It became part of school curriculum around the country and standard reading in grade schools to universities all over the world. A TV movie aired in 1976.

“Farewell to Manzanar” broke decades of national silence on what happened to some 120,000 Japanese Americans – men, women and children – detained under presidential order between 1942 and 1945 at 10 camps around the country.

“I was writing it for my family, for myself,” Wakatsuki Houston says of her memoir. “We never imagined it would be a book that would live on this long.”

She believes the power of “Farewell to Manzanar” lies in the story it tells about a family, and what relocation did to them. Rather than bring the Wakatsukis closer together, life at Manzanar broke the family’s bonds.

“It’s an honest story,” says Wakatsuki Houston, who has traveled the world from her home in Santa Cruz to speak about Manzanar. Her stop in Orange County includes scheduled visits with youth at Orangewood Children’s Home and teens from the Brea and La Habra Branch libraries.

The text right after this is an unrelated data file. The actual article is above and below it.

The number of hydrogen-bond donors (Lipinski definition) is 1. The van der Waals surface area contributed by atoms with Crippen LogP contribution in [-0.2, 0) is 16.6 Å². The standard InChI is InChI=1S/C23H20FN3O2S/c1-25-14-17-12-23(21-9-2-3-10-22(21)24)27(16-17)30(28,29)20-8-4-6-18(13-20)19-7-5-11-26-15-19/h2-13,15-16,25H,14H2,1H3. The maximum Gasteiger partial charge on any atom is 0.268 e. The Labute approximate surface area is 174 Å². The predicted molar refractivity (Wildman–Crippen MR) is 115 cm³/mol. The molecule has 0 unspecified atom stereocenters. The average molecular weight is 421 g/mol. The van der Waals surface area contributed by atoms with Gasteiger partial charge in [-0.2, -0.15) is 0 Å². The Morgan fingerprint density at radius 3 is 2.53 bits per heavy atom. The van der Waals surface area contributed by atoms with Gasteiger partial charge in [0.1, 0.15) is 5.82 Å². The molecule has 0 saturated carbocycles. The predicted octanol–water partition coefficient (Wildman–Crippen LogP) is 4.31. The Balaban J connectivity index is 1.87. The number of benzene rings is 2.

She never tires of the subject. She sees the opportunity to engage in discussions with young people about issues such as Manzanar as the true meaning of democracy.

“I hope it enlarges (students’) view of community, of California, of country, of ethnic and racial diversity – and see it as a plus.

“It’s why America is the great country it is,” she adds. “Of course we have failings. But we can still revert to our ideals.”

QUESTIONS AND ANSWERS

In the photo that Ansel Adems took on a sunny fall day in 1943, Joyce Okazaki is smiling.

Back then, she was Joyce Yuki Nakamura. She looks sweet and innocent, with her head and her smile tilted just so.

She does not look like an enemy.

But she admits to being a cranky 8-year-old with one of the world’s greatest photographers.

They were outside and she asked if he could shoot the photo in the shade. No. Could she at least face a different way? No.

She didn’t like the blue-and-white striped dress she wore either. Her sister, Louise, 4, got the dress with ruffles and flowers. It was a mismatch for both.

“She was the tomboy type,” Okazaki says. “I was the girly-girl.”

Her father, who graduated from Berkeley with a degree in architecture, had been allowed to travel to Idaho where he picked potatoes to earn extra money. He had bought and mailed the dresses to his girls.

Her mother, Yaeko Nakamura, is included in the book. A USC grad, Yaeko Nakamura’s ethnicity prevented her from being hired as a teacher before the war, but she taught physical education to youth at Manzanar.